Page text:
The defense kept things interesting, as CJ Ceasar made up for his early penalties with a pick six early in the fourth quarter and Dee Winters got in the defensive scoring action by picking up a fumble forced by Ochaun Mathis and walking it into the end zone. For senior linebacker Garret Wallow, seeing two of his teammates score was exciting. “It was a good game. Just seeing everybody play hard. Fly around. That’s one of the most exciting things. Whatever it takes to win,” Wallow said. As a senior with his TCU career winding down, he’s keeping perspective, too. “I’m just going to enjoy every moment of it. Seeing those guys play well, grow and become better players week in and week out. It’s exciting. Especially Dee Winters, that’s my boy. Definitely exciting seeing him take that leap from last year to this year playing great. I’m proud of him.”
On the day, the Frogs scored five offensive touchdowns, had a special teams score on Derius Davis’ punt return in the first, and scored twice on defense. It was such a complete team effort, one that should be celebrated, but still left a feeling of emptiness when it came to the offensive game plan and the unwillingness to write a script to get Duggan going early, to build his confidence, and to continue to develop a QB who is still in just his second season. According to Duggan, the team wasn’t trying to let up, and wanted to keep the pressure on an overmatched Kansas squad. “Once we got up, we knew we had to keep going. We wanted to try and keep scoring and put them in a predicament. I think that was the big thing that Coach P was preaching, that the whole staff was preaching, don’t let up, don’t let them try and come back.”
The running backs certainly did their part; Zach Evans started, but Patterson was impressed with the whole unit. “We like them all. I was happy with all the running backs.” All four averaged over 4.5 yards per carry, with Barlow (10.4 ypc) and Evans (8.3 ypc) really jumping off the page. Miller broke tackles and Demercado literally broke a Kansas defender, and the corp as a whole averaged more than eight yards per carry. Credit the patchwork offensive line, who was missing key components, but stepped up in a big way, as Duggan noted. “It starts with the offensive line, and they did a phenomenal job tonight, all five guys.”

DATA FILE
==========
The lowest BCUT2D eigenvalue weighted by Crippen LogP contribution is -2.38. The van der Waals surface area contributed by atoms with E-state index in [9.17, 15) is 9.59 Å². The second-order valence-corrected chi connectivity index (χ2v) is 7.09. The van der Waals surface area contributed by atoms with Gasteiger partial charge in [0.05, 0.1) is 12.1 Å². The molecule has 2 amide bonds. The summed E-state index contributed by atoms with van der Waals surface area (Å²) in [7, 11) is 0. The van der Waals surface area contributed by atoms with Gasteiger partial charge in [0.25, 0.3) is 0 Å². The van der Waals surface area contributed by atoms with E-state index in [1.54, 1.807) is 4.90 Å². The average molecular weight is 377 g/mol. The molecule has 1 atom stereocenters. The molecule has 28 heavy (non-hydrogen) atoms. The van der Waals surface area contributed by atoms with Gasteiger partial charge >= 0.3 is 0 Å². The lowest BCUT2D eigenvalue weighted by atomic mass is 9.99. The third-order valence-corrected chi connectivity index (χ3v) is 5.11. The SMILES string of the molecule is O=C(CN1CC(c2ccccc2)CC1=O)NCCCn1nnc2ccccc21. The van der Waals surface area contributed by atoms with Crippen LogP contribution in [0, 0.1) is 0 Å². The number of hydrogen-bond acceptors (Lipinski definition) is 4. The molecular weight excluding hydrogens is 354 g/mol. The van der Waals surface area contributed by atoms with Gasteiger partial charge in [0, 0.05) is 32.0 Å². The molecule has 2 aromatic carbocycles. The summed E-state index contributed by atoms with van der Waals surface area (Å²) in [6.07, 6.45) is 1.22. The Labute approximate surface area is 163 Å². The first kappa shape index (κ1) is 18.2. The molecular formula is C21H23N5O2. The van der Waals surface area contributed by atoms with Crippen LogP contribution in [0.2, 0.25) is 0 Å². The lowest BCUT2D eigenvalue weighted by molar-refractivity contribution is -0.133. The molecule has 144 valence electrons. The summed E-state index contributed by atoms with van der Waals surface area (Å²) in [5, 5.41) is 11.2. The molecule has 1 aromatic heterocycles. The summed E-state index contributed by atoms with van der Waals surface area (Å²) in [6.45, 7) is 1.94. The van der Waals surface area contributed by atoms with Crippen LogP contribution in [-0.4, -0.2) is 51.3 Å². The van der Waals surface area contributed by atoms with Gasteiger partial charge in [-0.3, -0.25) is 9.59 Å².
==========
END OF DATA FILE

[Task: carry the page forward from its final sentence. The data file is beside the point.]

Defensively, TCU both allowed a 100 yard rusher (Kansas freshman Amari Pesek-Hickson, who the announcers were fixated on reminding us was a high school basketball player) and held KU to just 34 net rushing yards (a couple of bad snaps that resulted in 50+ negative yards, 12 TFLs and four sacks had something to do with that). Dee Winters and Nook Bradford practically lived in the backfield, recording 3.5 TFLs each with Winters adding a sack to boot, as the Frogs scored twice on defense and once on special teams. Patterson was not happy that the defense gave up 23 points, but proud of the way they hung in despite a litany of injuries. “It’s one of those deals where we made it to another week. Now we have to get to the next, last ball game. We fought back from 1-3 to 4-4, so we’re feeling a lot better about ourselves.”
With one ball game remaining, the goal is the same as it is every year. “All of the guys in the program, we are working hard to finish our season the best we can for our seniors,” Duggan said. “That’s our main goal, giving our seniors the best season we can.”
They’ll get their chance next week at home, when Oklahoma State rolls into town for a home date with the Horned Frogs. “You’ve got a really good Oklahoma State team coming down the pike, so hopefully we’ll get some of those guys back that we had out and get ready to go,” Patterson said. “It’s not going to get any easier, but at least we’re playing at home.”